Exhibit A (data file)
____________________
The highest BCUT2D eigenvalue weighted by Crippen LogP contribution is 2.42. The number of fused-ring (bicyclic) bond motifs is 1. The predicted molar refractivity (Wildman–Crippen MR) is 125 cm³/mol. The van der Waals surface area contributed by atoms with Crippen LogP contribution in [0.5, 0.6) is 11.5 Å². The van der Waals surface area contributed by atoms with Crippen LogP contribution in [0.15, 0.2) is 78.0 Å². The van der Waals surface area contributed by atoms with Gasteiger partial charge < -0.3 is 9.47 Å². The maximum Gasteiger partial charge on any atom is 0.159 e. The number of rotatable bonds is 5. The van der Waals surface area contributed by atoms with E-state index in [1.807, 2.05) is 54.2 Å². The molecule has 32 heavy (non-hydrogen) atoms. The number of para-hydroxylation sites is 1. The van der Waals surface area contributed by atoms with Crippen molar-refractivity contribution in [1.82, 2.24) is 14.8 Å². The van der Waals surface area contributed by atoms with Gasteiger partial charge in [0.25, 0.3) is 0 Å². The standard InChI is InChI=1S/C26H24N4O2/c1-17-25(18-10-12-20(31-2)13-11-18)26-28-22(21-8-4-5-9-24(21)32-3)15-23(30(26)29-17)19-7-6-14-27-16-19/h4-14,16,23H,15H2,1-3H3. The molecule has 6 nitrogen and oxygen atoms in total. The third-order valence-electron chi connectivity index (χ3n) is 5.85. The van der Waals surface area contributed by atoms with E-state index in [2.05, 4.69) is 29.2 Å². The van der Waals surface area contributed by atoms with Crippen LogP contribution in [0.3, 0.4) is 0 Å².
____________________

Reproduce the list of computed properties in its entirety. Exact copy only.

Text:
The highest BCUT2D eigenvalue weighted by Crippen LogP contribution is 2.42. The number of fused-ring (bicyclic) bond motifs is 1. The predicted molar refractivity (Wildman–Crippen MR) is 125 cm³/mol. The van der Waals surface area contributed by atoms with Crippen LogP contribution in [0.5, 0.6) is 11.5 Å². The van der Waals surface area contributed by atoms with Crippen LogP contribution in [0.15, 0.2) is 78.0 Å². The van der Waals surface area contributed by atoms with Gasteiger partial charge < -0.3 is 9.47 Å². The maximum Gasteiger partial charge on any atom is 0.159 e. The number of rotatable bonds is 5. The van der Waals surface area contributed by atoms with E-state index in [1.807, 2.05) is 54.2 Å². The molecule has 32 heavy (non-hydrogen) atoms. The number of para-hydroxylation sites is 1. The van der Waals surface area contributed by atoms with Crippen molar-refractivity contribution in [1.82, 2.24) is 14.8 Å². The van der Waals surface area contributed by atoms with Gasteiger partial charge in [0.25, 0.3) is 0 Å². The standard InChI is InChI=1S/C26H24N4O2/c1-17-25(18-10-12-20(31-2)13-11-18)26-28-22(21-8-4-5-9-24(21)32-3)15-23(30(26)29-17)19-7-6-14-27-16-19/h4-14,16,23H,15H2,1-3H3. The molecule has 6 nitrogen and oxygen atoms in total. The third-order valence-electron chi connectivity index (χ3n) is 5.85. The van der Waals surface area contributed by atoms with E-state index in [2.05, 4.69) is 29.2 Å². The van der Waals surface area contributed by atoms with Crippen LogP contribution in [0.3, 0.4) is 0 Å².